Background: Impulsivity is frequently linked with bipolar disorder and is associated with mania and negative outcomes. The temporal dynamics of subjective impulsivity are unclear, in particular whether impulsivity precedes or follows changes in positive or negative affect.
Methods: A total of 41 outpatients with bipolar disorder (I or II) were provided with mobile devices for 11 weeks and completed twice-daily surveys about affective states and subjective impulsivity. We examined the association between aggregate subjective impulsivity with baseline global cognitive function, suicide risk ratings, and medication adherence, as well as concurrent and lagged associations with momentary positive and negative affect ratings.
Results: A total of 2902 ratings were available across study subjects. Higher aggregate mean ratings of impulsivity were associated with worse baseline global cognitive function, prior suicide attempts, and self-reported problems with medication adherence, as well as more severe manic (but not depressive) symptoms. Time-lagged models indicated that greater negative affect, but not positive affect, predicted subsequent increases in subjective impulsivity, which, in turn, predicted diminished positive affect.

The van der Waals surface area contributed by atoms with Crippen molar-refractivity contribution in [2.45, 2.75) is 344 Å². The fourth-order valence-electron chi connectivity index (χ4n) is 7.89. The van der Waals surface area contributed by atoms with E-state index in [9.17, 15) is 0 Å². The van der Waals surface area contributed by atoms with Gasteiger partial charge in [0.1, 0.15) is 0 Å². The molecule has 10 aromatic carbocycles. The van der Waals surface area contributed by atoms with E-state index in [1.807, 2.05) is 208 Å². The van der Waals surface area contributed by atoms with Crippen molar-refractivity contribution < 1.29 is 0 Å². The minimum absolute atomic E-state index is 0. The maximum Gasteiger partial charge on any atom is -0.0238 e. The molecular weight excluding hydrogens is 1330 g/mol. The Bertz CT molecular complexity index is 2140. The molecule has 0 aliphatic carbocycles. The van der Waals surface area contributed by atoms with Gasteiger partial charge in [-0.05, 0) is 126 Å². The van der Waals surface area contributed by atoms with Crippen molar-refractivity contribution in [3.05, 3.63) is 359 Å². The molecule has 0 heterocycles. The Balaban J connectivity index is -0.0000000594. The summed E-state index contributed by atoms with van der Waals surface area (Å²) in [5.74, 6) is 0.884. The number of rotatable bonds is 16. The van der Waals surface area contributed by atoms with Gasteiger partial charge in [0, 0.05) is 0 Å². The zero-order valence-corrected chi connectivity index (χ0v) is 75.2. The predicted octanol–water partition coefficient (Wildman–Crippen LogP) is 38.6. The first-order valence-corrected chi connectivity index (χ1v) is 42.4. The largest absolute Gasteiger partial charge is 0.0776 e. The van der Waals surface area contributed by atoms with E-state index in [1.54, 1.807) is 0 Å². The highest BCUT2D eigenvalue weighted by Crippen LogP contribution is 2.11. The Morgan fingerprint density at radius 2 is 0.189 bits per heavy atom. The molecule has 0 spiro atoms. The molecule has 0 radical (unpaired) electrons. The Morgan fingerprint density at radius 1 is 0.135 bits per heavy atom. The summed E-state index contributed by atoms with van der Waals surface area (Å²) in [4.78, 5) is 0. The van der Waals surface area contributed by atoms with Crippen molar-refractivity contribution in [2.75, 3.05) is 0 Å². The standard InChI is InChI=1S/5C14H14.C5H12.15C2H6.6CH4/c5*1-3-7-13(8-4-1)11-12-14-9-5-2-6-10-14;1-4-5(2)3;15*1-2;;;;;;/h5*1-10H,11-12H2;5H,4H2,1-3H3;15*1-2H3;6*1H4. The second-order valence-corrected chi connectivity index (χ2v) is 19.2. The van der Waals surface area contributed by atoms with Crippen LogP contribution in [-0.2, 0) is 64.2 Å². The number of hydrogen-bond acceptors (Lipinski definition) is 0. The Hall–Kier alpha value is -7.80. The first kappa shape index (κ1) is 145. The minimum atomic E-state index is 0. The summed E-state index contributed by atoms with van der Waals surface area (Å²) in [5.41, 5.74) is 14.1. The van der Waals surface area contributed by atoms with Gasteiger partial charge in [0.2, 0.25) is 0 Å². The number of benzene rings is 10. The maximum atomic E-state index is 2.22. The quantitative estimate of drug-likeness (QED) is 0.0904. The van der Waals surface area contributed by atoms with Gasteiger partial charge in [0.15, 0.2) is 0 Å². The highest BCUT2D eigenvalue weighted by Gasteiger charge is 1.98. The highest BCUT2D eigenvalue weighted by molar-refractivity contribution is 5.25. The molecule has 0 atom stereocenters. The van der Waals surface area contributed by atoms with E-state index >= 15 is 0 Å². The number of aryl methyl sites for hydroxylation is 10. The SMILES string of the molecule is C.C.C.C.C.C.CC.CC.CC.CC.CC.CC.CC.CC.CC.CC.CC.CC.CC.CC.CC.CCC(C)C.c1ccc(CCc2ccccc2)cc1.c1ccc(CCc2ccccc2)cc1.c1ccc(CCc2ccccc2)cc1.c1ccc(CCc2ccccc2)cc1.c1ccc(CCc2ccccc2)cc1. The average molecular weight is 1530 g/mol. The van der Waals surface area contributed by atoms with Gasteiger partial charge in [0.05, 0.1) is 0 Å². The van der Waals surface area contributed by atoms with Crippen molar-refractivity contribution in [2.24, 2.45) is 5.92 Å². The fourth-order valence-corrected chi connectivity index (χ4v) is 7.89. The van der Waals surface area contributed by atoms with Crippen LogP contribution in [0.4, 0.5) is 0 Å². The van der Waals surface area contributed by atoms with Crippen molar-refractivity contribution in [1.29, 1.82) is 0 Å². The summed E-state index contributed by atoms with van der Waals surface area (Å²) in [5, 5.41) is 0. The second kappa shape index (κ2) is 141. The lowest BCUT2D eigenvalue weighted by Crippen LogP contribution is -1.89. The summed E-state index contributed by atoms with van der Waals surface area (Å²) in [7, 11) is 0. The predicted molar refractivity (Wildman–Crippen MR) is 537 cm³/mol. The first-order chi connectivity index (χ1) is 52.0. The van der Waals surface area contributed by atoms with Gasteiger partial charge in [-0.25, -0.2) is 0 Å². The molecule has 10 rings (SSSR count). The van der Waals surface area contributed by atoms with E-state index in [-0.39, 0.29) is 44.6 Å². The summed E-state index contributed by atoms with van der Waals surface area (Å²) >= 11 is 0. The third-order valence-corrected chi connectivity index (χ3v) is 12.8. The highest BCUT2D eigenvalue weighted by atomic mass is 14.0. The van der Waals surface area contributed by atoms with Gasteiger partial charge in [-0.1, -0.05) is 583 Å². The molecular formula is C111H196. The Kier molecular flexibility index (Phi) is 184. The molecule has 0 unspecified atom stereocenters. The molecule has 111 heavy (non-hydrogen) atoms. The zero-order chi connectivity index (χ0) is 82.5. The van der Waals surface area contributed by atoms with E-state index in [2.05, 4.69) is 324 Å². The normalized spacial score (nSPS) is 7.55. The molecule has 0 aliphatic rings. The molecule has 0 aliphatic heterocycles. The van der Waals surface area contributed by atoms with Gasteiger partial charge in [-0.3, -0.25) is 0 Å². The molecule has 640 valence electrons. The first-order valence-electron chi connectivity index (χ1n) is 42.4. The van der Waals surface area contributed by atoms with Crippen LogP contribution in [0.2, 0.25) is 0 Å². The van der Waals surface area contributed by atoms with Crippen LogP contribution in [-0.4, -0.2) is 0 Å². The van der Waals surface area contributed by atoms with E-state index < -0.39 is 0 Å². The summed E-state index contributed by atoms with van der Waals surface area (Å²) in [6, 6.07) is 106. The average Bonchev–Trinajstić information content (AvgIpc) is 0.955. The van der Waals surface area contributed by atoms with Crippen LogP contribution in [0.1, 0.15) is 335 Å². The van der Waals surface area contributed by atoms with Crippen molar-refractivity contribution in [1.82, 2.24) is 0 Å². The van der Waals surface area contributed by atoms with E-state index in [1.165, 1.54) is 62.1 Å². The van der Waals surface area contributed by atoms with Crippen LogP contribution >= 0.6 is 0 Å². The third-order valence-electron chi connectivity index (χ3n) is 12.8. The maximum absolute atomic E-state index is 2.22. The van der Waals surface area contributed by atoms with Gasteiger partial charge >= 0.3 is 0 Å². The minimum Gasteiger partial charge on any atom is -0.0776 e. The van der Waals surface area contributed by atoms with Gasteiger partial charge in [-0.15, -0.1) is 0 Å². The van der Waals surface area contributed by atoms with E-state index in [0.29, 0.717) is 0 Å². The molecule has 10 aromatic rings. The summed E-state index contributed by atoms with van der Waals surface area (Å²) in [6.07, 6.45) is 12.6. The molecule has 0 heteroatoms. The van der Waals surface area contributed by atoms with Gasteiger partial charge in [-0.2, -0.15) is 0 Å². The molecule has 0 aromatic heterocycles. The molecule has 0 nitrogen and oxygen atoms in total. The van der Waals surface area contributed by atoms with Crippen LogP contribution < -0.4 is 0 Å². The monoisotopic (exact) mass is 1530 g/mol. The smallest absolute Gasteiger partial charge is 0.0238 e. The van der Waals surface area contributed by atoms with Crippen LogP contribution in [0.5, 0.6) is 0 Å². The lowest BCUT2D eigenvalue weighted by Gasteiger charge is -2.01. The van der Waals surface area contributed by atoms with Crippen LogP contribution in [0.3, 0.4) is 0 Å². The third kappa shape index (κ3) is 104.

Limitations: Other measures of impulsivity with which to validate subjective ratings were unavailable and the sample was restricted to generally clinically stable outpatients.
Conclusions: Subjective impulsivity as measured by daily monitoring was associated with worse cognitive function and self-rated medication adherence, and higher suicide risk ratings. Impulsivity may be a maladaptive strategy to regulate negative affect in bipolar disorder.
Keywords: Assessment; Bipolar disorder; Emotion; Mobile health; Technology; Time series analysis.
Copyright © 2016. Published by Elsevier B.V.